matching said first time stamp with a second time stamp in said plurality of time stamps in said meta data associated with said plurality of disks in said first volume group; and
in response to said matching, identifying said single disk by said second node by matching said first time stamp with said second time stamp associated with an identifier that identifies said single disk.
5. The method as recited in claim 1, wherein said data identifier comprises a list of one or more active disks in said first volume group, wherein said activating step comprises the following steps:
reading said list of one or more active disks in said first volume group by said second node, wherein said list includes a listing of said single disk; and
in response to said reading, identifying said single disk listed in said list of one or more active disks in said first volume group.
6. The method as recited in claim 1 further comprising the steps of:
determining by said first node that an allocation of disks in said first volume group needs to be changed;
changing which disks are part of said first volume group by said first node; and
in response to changing which disks are part of said first volume group, updating by said first node said meta data associated with said plurality of disks in said first volume group.
7. A computer program product having computer readable memory having computer program logic recorded thereon for activating a volume group, in a network system of a plurality of nodes, without a quorum of disks in said volume group being active, comprising:
programming operable for receiving from a first node by a second node a first notification of updating meta data associated with a plurality of disks in a first volume group shared by said first node and said second node;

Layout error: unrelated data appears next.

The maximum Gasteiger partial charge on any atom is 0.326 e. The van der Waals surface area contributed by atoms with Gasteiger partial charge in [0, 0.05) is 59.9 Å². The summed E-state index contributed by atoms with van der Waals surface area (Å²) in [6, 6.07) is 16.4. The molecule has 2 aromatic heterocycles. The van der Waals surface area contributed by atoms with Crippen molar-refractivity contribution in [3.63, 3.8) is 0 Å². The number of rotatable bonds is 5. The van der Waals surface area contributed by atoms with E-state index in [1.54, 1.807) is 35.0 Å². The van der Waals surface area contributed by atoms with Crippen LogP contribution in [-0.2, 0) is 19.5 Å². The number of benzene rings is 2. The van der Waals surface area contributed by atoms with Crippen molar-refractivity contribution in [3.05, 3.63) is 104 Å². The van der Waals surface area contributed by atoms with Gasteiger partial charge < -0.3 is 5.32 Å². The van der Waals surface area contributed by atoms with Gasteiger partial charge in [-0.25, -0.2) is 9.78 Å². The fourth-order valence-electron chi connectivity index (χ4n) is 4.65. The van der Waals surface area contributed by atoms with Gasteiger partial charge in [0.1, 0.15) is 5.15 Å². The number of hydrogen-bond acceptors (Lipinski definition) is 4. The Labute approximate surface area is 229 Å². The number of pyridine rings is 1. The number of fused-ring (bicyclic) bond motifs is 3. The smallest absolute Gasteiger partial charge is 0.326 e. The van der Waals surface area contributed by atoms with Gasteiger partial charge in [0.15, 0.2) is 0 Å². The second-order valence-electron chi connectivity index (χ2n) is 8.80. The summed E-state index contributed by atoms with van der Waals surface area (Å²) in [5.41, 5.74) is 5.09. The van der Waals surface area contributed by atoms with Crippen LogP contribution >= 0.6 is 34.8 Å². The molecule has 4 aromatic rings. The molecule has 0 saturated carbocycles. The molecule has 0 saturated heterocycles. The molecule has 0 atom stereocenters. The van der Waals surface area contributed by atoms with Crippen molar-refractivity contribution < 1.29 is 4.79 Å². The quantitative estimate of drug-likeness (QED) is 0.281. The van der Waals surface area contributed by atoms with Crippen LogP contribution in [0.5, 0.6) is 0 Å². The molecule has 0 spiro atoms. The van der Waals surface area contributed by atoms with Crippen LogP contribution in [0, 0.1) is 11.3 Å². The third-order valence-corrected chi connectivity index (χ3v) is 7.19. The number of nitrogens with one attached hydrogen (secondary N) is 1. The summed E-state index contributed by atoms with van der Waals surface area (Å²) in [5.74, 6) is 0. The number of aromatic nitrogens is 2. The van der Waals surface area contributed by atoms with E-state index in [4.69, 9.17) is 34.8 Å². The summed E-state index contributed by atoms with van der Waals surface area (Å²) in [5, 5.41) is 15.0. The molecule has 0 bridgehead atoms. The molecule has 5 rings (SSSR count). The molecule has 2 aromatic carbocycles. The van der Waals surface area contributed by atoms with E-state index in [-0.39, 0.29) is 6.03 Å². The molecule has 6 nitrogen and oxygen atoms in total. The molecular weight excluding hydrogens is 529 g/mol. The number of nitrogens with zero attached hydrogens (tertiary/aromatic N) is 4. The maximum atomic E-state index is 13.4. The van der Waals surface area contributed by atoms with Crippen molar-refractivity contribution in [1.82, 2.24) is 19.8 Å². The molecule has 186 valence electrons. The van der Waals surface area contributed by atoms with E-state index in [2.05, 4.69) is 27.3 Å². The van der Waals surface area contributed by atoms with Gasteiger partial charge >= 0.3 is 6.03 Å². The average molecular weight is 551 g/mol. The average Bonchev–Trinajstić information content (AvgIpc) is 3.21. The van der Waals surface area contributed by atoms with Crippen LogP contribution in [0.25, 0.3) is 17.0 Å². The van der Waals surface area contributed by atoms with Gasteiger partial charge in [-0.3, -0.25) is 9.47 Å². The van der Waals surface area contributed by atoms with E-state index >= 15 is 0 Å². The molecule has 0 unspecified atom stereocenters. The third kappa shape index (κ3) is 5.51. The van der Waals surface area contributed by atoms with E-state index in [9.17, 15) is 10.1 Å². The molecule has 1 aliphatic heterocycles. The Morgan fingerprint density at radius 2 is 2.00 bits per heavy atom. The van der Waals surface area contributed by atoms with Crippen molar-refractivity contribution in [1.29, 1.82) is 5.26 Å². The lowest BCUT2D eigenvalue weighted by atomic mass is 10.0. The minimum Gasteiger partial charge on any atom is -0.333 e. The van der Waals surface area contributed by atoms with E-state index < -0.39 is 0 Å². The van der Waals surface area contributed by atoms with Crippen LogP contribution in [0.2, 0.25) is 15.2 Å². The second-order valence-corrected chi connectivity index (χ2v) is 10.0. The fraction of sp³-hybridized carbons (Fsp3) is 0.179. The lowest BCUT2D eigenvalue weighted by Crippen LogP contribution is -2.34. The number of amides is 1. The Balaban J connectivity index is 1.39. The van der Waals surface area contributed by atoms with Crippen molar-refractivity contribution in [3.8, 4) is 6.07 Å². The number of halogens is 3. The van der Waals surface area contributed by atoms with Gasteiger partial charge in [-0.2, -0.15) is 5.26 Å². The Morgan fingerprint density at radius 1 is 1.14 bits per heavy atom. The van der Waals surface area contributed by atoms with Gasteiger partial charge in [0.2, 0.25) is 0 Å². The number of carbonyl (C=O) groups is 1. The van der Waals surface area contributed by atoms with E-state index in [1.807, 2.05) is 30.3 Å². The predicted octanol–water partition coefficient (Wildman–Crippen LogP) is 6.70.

programming operable for receiving from said first node a second notification by said second node indicating that said meta data associated with said plurality of disks in said first volume group has been updated, wherein said second notification comprises a data identifier; and
programming operable for activating by said second node said first volume group by identifying a single disk with valid meta data out of said plurality of disks in said first volume group based on said data identifier, wherein said data identifier identifies one or more disks that are active.
8. The computer program product as recited in claim 7, wherein said programming step of activating said first volume group shared by said first and said second node occurs after said first node becomes inoperative, wherein said first node becomes inoperative after sending said second notification.
9. The computer program product as recited in claim 7, wherein said meta data is system configuration information used to identify said first volume group.
10. The computer program product as recited in claim 7, wherein said data identifier comprises a first time stamp, wherein said activating programming step comprises the following programming steps:
searching a plurality of time stamps in said meta data associated with said plurality of disks in said first volume group, wherein said meta data is generated by a logical volume manager, wherein each of said plurality of time stamps in said meta data is associated with an identifier in said meta data that identifies one of said plurality of disks in said first volume group;
matching said first time stamp with a second time stamp in said plurality of time stamps in said meta data associated with said plurality of disks in said first volume group; and